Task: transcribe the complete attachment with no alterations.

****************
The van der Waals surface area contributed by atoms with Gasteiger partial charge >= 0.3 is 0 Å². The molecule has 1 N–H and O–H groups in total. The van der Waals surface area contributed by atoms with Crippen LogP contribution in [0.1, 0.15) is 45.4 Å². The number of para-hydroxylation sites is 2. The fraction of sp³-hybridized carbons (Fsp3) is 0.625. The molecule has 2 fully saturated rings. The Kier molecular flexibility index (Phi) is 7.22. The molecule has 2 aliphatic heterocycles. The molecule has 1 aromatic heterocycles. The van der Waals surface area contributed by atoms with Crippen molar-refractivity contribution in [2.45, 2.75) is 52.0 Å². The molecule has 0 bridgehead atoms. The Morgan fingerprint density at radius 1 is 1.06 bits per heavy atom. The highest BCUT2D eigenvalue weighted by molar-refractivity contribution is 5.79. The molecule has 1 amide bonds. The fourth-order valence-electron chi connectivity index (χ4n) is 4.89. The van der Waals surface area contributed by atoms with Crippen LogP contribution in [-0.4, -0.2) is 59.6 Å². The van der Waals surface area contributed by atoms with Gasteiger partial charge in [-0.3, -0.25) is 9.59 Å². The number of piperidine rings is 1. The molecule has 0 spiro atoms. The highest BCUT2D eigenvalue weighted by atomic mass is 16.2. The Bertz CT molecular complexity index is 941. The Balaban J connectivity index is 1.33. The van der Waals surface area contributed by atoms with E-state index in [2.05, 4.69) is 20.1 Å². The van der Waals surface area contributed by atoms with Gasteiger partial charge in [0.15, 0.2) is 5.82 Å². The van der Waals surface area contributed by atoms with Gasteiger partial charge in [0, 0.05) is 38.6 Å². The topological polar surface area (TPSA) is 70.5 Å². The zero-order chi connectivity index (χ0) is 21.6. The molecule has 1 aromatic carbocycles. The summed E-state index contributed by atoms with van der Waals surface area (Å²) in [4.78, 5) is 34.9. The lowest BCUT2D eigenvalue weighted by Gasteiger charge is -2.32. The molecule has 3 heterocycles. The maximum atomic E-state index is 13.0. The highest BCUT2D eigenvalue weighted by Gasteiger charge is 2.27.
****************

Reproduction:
The van der Waals surface area contributed by atoms with Gasteiger partial charge >= 0.3 is 0 Å². The molecule has 1 N–H and O–H groups in total. The van der Waals surface area contributed by atoms with Crippen LogP contribution in [0.1, 0.15) is 45.4 Å². The number of para-hydroxylation sites is 2. The fraction of sp³-hybridized carbons (Fsp3) is 0.625. The molecule has 2 fully saturated rings. The Kier molecular flexibility index (Phi) is 7.22. The molecule has 2 aliphatic heterocycles. The molecule has 1 aromatic heterocycles. The van der Waals surface area contributed by atoms with Crippen molar-refractivity contribution in [2.45, 2.75) is 52.0 Å². The molecule has 0 bridgehead atoms. The Morgan fingerprint density at radius 1 is 1.06 bits per heavy atom. The highest BCUT2D eigenvalue weighted by molar-refractivity contribution is 5.79. The molecule has 1 amide bonds. The fourth-order valence-electron chi connectivity index (χ4n) is 4.89. The van der Waals surface area contributed by atoms with Crippen LogP contribution in [-0.4, -0.2) is 59.6 Å². The van der Waals surface area contributed by atoms with Gasteiger partial charge in [-0.3, -0.25) is 9.59 Å². The number of piperidine rings is 1. The molecule has 0 spiro atoms. The highest BCUT2D eigenvalue weighted by atomic mass is 16.2. The Bertz CT molecular complexity index is 941. The Balaban J connectivity index is 1.33. The van der Waals surface area contributed by atoms with E-state index in [2.05, 4.69) is 20.1 Å². The van der Waals surface area contributed by atoms with Gasteiger partial charge in [0.15, 0.2) is 5.82 Å². The van der Waals surface area contributed by atoms with Gasteiger partial charge in [0, 0.05) is 38.6 Å². The topological polar surface area (TPSA) is 70.5 Å². The zero-order chi connectivity index (χ0) is 21.6. The molecule has 1 aromatic carbocycles. The summed E-state index contributed by atoms with van der Waals surface area (Å²) in [4.78, 5) is 34.9. The lowest BCUT2D eigenvalue weighted by Gasteiger charge is -2.32. The molecule has 3 heterocycles. The maximum atomic E-state index is 13.0. The highest BCUT2D eigenvalue weighted by Gasteiger charge is 2.27.